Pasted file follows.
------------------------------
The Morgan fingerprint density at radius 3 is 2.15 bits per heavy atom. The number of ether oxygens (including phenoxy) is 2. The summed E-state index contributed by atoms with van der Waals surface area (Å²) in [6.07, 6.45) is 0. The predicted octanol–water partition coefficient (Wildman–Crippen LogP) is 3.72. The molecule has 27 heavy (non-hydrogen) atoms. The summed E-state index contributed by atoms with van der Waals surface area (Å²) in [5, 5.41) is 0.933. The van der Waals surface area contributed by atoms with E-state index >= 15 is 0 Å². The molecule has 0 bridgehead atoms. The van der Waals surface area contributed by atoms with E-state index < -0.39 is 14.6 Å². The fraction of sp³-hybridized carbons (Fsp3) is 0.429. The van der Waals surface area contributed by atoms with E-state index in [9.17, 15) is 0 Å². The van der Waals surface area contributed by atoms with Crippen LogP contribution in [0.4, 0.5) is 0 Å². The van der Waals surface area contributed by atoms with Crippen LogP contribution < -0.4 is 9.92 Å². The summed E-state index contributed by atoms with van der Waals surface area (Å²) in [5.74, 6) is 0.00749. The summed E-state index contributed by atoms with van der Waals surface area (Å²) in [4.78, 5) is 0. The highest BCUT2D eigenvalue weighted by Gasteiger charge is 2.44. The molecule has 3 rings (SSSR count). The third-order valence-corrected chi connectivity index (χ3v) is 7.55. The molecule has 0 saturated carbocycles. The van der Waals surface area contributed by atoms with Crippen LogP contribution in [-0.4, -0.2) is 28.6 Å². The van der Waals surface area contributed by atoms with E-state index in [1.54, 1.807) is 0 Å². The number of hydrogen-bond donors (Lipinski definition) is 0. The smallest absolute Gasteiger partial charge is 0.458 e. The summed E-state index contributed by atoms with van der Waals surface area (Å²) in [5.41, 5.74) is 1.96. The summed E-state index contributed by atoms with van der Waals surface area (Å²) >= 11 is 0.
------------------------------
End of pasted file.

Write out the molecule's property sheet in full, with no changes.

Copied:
The Morgan fingerprint density at radius 3 is 2.15 bits per heavy atom. The number of ether oxygens (including phenoxy) is 2. The summed E-state index contributed by atoms with van der Waals surface area (Å²) in [6.07, 6.45) is 0. The predicted octanol–water partition coefficient (Wildman–Crippen LogP) is 3.72. The molecule has 27 heavy (non-hydrogen) atoms. The summed E-state index contributed by atoms with van der Waals surface area (Å²) in [5, 5.41) is 0.933. The van der Waals surface area contributed by atoms with E-state index >= 15 is 0 Å². The molecule has 0 bridgehead atoms. The van der Waals surface area contributed by atoms with E-state index < -0.39 is 14.6 Å². The fraction of sp³-hybridized carbons (Fsp3) is 0.429. The van der Waals surface area contributed by atoms with E-state index in [9.17, 15) is 0 Å². The van der Waals surface area contributed by atoms with Crippen LogP contribution in [0.4, 0.5) is 0 Å². The van der Waals surface area contributed by atoms with Crippen LogP contribution < -0.4 is 9.92 Å². The summed E-state index contributed by atoms with van der Waals surface area (Å²) in [5.74, 6) is 0.00749. The summed E-state index contributed by atoms with van der Waals surface area (Å²) in [4.78, 5) is 0. The highest BCUT2D eigenvalue weighted by Gasteiger charge is 2.44. The molecule has 3 rings (SSSR count). The third-order valence-corrected chi connectivity index (χ3v) is 7.55. The molecule has 0 saturated carbocycles. The van der Waals surface area contributed by atoms with Crippen LogP contribution in [-0.4, -0.2) is 28.6 Å². The van der Waals surface area contributed by atoms with E-state index in [1.54, 1.807) is 0 Å². The number of hydrogen-bond donors (Lipinski definition) is 0. The smallest absolute Gasteiger partial charge is 0.458 e. The summed E-state index contributed by atoms with van der Waals surface area (Å²) in [5.41, 5.74) is 1.96. The summed E-state index contributed by atoms with van der Waals surface area (Å²) >= 11 is 0.